Alex James: The Great Escape

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The Independent Online

I think what makes farms so compulsive, once you start getting involved, is that they are dynamic systems. There always has to be something going in one end (usually involving large amounts of money and lots of fiddling about) and stuff is constantly flying out the other, which also needs to be dealt with – or before you know it you're looking at wine lakes, cheese mountains, red letters and all the rest of it.

When we bought it, this farm had almost ground to a halt. The more of myself and my resources I've poured into it, the more it has absorbed me, and the little mountains and lakes that flow and dissipate from it now interest me more than anything else.

There is nothing I like more than having my feet here on the ground and my hands at the controls of my big green machine. I live in a blizzard of variables, tending a fire that needs constant attention, a fire that's always in danger of either going out or roaring out of control and leaving us in ruins.

The overwhelming impression when one looks at the countryside is one of stillness. But it is in constant motion, changing with each hour of sunshine and shower of rain. I rarely take my eye off the ball, but Claire and I were tempted away for a long weekend to the glamour of the racetrack.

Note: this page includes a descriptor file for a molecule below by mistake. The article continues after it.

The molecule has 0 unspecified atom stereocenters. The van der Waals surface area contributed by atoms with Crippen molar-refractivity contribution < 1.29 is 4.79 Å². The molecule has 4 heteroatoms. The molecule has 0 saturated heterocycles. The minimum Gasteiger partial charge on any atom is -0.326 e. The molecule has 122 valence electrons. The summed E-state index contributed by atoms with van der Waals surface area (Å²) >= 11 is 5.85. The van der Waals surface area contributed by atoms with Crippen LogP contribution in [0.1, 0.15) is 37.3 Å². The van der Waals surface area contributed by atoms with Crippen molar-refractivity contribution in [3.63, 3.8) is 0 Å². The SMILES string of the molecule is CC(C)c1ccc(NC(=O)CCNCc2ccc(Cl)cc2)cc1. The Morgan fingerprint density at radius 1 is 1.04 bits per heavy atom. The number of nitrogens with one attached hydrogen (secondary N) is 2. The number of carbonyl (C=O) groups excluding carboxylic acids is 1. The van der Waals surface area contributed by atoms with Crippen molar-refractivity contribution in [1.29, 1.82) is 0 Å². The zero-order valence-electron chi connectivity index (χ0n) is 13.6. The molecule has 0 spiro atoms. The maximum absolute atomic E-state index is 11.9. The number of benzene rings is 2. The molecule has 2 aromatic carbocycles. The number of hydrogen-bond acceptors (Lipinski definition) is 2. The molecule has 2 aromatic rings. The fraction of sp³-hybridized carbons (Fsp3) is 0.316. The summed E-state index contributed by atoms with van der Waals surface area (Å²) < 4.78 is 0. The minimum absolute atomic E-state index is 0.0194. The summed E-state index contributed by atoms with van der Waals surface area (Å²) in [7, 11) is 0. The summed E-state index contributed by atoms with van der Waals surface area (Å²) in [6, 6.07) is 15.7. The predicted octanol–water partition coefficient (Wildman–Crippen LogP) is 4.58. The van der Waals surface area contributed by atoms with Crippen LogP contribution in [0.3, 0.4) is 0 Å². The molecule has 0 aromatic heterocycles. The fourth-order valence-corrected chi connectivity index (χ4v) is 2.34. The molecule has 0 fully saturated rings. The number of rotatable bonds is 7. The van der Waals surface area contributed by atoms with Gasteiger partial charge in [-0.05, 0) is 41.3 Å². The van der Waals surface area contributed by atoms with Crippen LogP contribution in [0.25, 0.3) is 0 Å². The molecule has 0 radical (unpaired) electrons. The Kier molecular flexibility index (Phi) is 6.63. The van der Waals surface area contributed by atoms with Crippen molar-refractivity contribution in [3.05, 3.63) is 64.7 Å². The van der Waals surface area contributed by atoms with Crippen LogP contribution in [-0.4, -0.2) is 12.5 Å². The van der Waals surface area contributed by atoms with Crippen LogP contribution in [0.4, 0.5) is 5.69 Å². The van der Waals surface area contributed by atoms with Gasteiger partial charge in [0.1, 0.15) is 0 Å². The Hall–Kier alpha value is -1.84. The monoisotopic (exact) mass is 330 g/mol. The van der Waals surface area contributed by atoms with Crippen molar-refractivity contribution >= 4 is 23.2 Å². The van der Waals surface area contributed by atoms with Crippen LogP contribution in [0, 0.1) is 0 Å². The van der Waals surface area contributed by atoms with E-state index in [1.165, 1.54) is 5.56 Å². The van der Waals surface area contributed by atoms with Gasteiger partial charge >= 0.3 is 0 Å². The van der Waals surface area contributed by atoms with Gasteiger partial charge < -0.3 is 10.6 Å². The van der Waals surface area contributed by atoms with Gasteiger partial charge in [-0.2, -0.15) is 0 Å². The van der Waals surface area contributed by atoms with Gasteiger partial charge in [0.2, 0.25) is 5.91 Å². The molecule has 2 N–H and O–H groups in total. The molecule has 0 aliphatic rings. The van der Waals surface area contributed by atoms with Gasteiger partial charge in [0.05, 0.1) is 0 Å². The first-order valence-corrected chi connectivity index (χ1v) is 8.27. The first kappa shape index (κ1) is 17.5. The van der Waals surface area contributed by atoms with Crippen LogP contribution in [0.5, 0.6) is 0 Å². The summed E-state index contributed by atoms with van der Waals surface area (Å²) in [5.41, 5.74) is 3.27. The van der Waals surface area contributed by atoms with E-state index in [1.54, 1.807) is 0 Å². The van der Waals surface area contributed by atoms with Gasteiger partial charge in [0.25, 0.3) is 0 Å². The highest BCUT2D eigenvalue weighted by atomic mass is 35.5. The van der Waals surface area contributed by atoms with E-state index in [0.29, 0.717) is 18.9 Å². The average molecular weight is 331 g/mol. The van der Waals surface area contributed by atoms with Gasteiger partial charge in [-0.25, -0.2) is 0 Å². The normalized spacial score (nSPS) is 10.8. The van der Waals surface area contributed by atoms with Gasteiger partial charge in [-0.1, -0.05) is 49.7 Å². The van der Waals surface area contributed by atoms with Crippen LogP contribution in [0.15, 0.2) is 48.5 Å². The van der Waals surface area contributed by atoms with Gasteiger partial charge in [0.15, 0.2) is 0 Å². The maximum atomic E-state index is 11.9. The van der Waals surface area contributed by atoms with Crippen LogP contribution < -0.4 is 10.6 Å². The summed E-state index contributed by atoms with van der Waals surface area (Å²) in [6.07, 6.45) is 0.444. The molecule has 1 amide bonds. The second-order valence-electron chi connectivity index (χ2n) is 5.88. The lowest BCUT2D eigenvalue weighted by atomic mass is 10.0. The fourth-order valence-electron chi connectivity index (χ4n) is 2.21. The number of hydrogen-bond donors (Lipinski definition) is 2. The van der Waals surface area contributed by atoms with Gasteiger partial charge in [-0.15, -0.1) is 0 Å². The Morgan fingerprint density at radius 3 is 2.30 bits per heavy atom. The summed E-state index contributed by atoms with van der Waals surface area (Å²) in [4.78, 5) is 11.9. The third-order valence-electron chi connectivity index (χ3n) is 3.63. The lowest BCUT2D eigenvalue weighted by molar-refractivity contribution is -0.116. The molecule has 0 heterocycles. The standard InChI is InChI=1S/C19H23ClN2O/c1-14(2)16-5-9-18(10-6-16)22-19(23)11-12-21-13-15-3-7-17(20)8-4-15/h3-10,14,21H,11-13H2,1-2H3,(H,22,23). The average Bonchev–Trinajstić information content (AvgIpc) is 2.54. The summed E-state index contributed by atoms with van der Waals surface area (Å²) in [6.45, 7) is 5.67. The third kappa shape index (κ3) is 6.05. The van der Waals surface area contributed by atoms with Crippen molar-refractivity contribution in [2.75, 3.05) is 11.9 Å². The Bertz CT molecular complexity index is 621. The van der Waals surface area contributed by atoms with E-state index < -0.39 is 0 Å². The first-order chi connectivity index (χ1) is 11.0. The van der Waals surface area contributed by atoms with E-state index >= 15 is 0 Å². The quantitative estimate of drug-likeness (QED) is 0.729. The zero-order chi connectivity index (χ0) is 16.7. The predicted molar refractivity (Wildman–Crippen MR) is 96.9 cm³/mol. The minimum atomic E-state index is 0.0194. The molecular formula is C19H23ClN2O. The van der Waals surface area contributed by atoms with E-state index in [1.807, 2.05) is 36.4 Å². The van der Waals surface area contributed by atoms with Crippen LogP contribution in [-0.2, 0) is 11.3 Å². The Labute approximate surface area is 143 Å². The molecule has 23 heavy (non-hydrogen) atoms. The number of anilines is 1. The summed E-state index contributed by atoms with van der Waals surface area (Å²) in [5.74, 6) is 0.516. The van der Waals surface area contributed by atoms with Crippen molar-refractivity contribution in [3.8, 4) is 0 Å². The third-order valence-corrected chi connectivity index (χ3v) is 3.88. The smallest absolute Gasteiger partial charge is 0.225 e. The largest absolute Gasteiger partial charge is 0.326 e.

I think all women find Formula One irresistible. It's a language that men understand spoken by people that women want to listen to. Claire surprised me by knowing much more about it than I did. She knew all the names of the good-looking men who drive the cars. What an almighty knees up!

"Darling, if this is all it takes to make you happy, you should have said," I muttered as we stood by the water's edge in the grounds of one of Bahrain's royal palaces, while A-list celebrities and drivers gently rubbed shoulders in the background. I even spotted one member of Abba.

It's essential to be exposed to phenomenal wealth from time to time. There isn't much difference between being invited to a royal palace and paying to see one. All you can do is look and wonder. But this one had a kebab machine in the garden. It's not clear whether it's going to make you feel better or worse, entering the stratosphere of super luxuriant fabulousness. "Will I come down with a bump?" one wonders, as one's limousine driver carries one gently back to one's suite.

I'll think twice about going away again, though. Not only did it snow twice, but suddenly the grass needs cutting, the chaffinch is out, and 20 tons of gravel have been turned into garden paths. It's going to take three weeks to catch up. There is more glamour in one's own backyard than there is everywhere else put together – and you need to go away from it to realise that. I'm definitely thinking about getting a kebab machine, though.